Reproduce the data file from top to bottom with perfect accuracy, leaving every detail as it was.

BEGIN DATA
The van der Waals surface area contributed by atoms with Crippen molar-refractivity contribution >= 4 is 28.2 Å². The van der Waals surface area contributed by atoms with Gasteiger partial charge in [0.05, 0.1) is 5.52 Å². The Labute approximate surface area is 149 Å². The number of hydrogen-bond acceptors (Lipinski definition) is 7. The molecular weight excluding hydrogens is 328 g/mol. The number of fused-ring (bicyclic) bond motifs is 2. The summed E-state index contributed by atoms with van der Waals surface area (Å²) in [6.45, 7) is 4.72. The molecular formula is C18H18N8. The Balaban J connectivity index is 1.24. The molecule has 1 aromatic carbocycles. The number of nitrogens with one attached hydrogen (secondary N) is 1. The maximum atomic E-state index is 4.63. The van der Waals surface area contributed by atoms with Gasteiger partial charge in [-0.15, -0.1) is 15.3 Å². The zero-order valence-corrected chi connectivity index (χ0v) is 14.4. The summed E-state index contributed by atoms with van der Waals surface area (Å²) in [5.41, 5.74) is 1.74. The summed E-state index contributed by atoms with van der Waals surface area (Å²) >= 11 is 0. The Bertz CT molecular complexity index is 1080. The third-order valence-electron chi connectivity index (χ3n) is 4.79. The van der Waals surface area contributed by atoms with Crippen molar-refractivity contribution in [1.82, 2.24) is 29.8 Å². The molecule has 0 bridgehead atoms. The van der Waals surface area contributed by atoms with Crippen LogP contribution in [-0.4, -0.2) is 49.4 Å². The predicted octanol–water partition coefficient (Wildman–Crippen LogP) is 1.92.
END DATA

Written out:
The van der Waals surface area contributed by atoms with Crippen molar-refractivity contribution >= 4 is 28.2 Å². The van der Waals surface area contributed by atoms with Gasteiger partial charge in [0.05, 0.1) is 5.52 Å². The Labute approximate surface area is 149 Å². The number of hydrogen-bond acceptors (Lipinski definition) is 7. The molecular weight excluding hydrogens is 328 g/mol. The number of fused-ring (bicyclic) bond motifs is 2. The summed E-state index contributed by atoms with van der Waals surface area (Å²) in [6.45, 7) is 4.72. The molecular formula is C18H18N8. The Balaban J connectivity index is 1.24. The molecule has 1 aromatic carbocycles. The number of nitrogens with one attached hydrogen (secondary N) is 1. The maximum atomic E-state index is 4.63. The van der Waals surface area contributed by atoms with Gasteiger partial charge in [-0.15, -0.1) is 15.3 Å². The zero-order valence-corrected chi connectivity index (χ0v) is 14.4. The summed E-state index contributed by atoms with van der Waals surface area (Å²) in [5.41, 5.74) is 1.74. The summed E-state index contributed by atoms with van der Waals surface area (Å²) >= 11 is 0. The Bertz CT molecular complexity index is 1080. The third-order valence-electron chi connectivity index (χ3n) is 4.79. The van der Waals surface area contributed by atoms with Crippen molar-refractivity contribution in [1.82, 2.24) is 29.8 Å². The molecule has 0 bridgehead atoms. The van der Waals surface area contributed by atoms with Crippen LogP contribution in [-0.4, -0.2) is 49.4 Å². The predicted octanol–water partition coefficient (Wildman–Crippen LogP) is 1.92.